Not My Will but Thine

I have been thinking about the prayer offered by the Savior in Gethsemane – specifically the plea “Father, if it be possible, let this cup pass from me, nevertheless, not as I will but as Thou wilt.” (Matthew 26:39; see also Mark 14:36 or Luke 22:42)

I have had two realizations as I have pondered this plea. First, “let his cup pass from me.” Before I really thought about this I think I treated it as a line rehearsed for a play. I never really thought of it like that, but I did not recognize the truth behind those words. Christ really did not want to endure the suffering that he was facing. He really did wish that His Father would take the cup away. However, what he really desired was the results which that suffering would bring. The ability and opportunity to act as intercessor for men at the judgment bar, thus enabling mortal men to achieve exaltation.

The second realization (which came in the last few days) was enlightened by the first realization (which I had much earlier). “Not as I will but as Thou wilt.” Even as he sincerely prayed to have the cup removed, Christ knew the will of God. He did not merely have a pretty good idea of what His Father wanted from Him, He knew. Christ poured His whole soul out to His Father even where His will did not match the will of the Father. I have often prayed to do the will of the Father without knowing what His will was. I think it has often been an effort to avoid discovering what my own will was. “I want what You want so just show me where to go” or “I want what You want so, whatever happens I will assume that it was what You wanted.”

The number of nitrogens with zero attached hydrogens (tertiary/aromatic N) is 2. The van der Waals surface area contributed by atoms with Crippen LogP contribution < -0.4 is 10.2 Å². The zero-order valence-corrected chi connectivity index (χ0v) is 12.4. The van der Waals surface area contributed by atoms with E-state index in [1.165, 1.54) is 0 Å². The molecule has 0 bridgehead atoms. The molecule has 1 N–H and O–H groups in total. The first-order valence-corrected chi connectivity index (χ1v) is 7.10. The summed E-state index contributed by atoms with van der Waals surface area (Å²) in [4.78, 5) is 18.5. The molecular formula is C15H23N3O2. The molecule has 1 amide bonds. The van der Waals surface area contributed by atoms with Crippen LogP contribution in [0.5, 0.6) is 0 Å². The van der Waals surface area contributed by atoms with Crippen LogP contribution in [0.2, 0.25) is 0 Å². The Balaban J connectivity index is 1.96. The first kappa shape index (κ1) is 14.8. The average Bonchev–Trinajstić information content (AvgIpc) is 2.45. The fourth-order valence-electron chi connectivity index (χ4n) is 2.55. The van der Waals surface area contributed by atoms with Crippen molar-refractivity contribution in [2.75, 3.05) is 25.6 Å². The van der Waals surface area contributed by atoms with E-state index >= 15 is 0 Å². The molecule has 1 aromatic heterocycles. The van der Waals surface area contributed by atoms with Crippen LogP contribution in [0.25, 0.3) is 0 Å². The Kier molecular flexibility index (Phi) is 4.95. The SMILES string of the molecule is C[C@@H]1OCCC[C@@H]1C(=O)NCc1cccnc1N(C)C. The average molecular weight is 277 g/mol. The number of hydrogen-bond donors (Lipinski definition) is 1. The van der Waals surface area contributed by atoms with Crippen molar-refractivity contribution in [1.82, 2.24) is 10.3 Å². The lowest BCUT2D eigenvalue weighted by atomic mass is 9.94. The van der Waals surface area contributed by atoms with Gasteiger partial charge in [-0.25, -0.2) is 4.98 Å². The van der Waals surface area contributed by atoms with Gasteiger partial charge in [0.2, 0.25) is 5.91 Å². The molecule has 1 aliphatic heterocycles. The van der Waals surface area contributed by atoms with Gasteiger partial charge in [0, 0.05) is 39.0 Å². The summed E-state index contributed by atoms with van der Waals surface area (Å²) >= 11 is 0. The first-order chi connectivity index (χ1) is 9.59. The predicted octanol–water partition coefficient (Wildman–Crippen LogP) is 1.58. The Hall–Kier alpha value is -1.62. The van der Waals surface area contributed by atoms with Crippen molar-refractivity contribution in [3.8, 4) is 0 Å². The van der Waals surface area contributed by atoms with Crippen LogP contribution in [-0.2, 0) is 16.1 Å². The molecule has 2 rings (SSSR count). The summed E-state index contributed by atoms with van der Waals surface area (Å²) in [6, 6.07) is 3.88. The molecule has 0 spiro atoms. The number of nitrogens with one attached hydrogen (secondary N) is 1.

I think that the ideal situation is to know and own our individual will and to discover the will of the Father. We should then do the will of the Father whether it agrees with our own will or not. The reason that should inspire us to take that course is that we love our Father and our Savior and that our overarching desire is to return to them. That desire should be greater than any individual wish we may have that conflicts with what They want for – or from – us.

About David

David is the father of 8 extremely organized children (4 girls / 4 boys) who is constantly seeking answers to tough questions related to parenting, education and politics while moonlighting for 40 hours each week as a technology professional. He also enjoys cooking, gardening, and sports.

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